It was Guerin who spoke first, and he ignored both of them and looked directly at me.
“What in all the Nine Hells just happened?”
He didn’t expect an answer, of course. It was just one warrior to another, the creation of a kind of alliance based on the certain knowledge that another fighter could be trusted, whereas the priestly could not.
“I think,” said Eardith, unbelievably matter-of-fact, “we had better go. We don’t want to waste what daylight is left.”
For a moment I was almost elated. I hadn’t wanted to come here to begin with, after all. But then, something in me rebelled.
“No, “ I said. I caught Arlais’ eye. “We came for something. Let’s find it.”
Arlais shook her head. “Eardith is right. We should go.”
“Really? Almost a whole day given for a moment’s worth of a look-see? You must be far more observant than I, to gather so much out of so little.”
“Caoimhe. Leave it,” said Eardith sharply.
“No,” I said. “No. You dragged me up here. I want to know what happened. I want to know how three wolf carcasses can just disappear without a trace. I want to know why three children died to no purpose. If there are answers here, I want them.”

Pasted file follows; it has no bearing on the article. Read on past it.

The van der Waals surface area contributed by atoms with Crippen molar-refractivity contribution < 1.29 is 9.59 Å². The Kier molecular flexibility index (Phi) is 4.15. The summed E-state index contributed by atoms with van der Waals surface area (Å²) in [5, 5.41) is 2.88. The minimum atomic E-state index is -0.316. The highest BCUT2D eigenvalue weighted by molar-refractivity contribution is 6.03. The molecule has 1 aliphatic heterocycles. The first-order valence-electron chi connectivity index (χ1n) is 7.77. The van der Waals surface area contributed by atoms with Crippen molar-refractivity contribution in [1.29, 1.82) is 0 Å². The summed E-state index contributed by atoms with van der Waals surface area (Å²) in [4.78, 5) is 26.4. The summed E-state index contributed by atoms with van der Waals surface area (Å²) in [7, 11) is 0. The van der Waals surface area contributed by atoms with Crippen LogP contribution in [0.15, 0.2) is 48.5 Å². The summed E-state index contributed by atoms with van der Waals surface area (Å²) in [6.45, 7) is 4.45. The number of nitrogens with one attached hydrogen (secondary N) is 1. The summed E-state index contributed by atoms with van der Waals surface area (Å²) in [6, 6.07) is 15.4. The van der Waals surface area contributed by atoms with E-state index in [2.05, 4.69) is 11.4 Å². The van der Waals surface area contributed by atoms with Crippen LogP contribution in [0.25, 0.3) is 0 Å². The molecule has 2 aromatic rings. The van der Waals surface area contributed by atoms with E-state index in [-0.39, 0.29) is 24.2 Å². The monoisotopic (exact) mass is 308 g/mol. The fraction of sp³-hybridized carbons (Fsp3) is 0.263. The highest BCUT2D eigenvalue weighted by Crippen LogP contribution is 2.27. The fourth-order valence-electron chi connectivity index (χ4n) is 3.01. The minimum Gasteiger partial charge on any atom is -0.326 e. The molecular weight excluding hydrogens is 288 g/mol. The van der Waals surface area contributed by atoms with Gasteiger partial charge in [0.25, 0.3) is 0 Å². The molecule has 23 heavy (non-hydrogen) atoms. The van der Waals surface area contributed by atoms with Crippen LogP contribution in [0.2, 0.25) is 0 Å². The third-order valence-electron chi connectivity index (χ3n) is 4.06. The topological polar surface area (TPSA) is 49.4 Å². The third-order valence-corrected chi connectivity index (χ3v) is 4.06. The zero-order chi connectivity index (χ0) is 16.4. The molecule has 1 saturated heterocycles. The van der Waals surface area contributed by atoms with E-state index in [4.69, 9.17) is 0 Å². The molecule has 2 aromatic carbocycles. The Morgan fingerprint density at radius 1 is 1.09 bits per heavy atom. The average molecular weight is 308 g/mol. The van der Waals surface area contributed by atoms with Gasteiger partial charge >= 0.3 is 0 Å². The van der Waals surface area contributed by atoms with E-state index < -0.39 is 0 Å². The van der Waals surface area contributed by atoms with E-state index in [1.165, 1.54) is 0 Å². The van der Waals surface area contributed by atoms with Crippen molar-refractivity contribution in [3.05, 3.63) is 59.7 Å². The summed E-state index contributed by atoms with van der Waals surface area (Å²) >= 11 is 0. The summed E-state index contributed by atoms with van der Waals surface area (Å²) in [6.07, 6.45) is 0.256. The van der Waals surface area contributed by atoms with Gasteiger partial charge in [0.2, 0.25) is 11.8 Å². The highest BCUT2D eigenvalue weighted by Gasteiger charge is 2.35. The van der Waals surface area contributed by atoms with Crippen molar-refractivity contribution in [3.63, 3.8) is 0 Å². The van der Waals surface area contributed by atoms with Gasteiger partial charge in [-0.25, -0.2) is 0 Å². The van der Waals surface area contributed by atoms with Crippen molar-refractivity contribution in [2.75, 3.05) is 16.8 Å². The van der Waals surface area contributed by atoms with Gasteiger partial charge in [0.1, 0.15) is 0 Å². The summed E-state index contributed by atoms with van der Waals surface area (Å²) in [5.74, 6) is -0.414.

“You won’t find them poking around here,” she said, “and you wouldn’t understand the answers if you had them, anyway. But we would do better to be home before dark – I promise you, this place is not one that you should linger in.”
“Oh, I’ll grant you all of that and more,” I said, drily. “But you are the one throwing magic about like poultry feed. I’d like some kind of explanation. Hells, I’d settle for a decent lie.”
“Caoimhe,” said Arlais, and now there was just the slightest thread of urgency in her voice, “We will tell all we can. But not here. Not now. Please.”
I looked at Guerin, who shrugged.
“Whatever they will say can be said as easily in Rhwyn as here,” he said, after a moment. “And, truthfully, are you so eager to stay?”
— from “Casting In Stone – A Novel of the Averaine Cycle”
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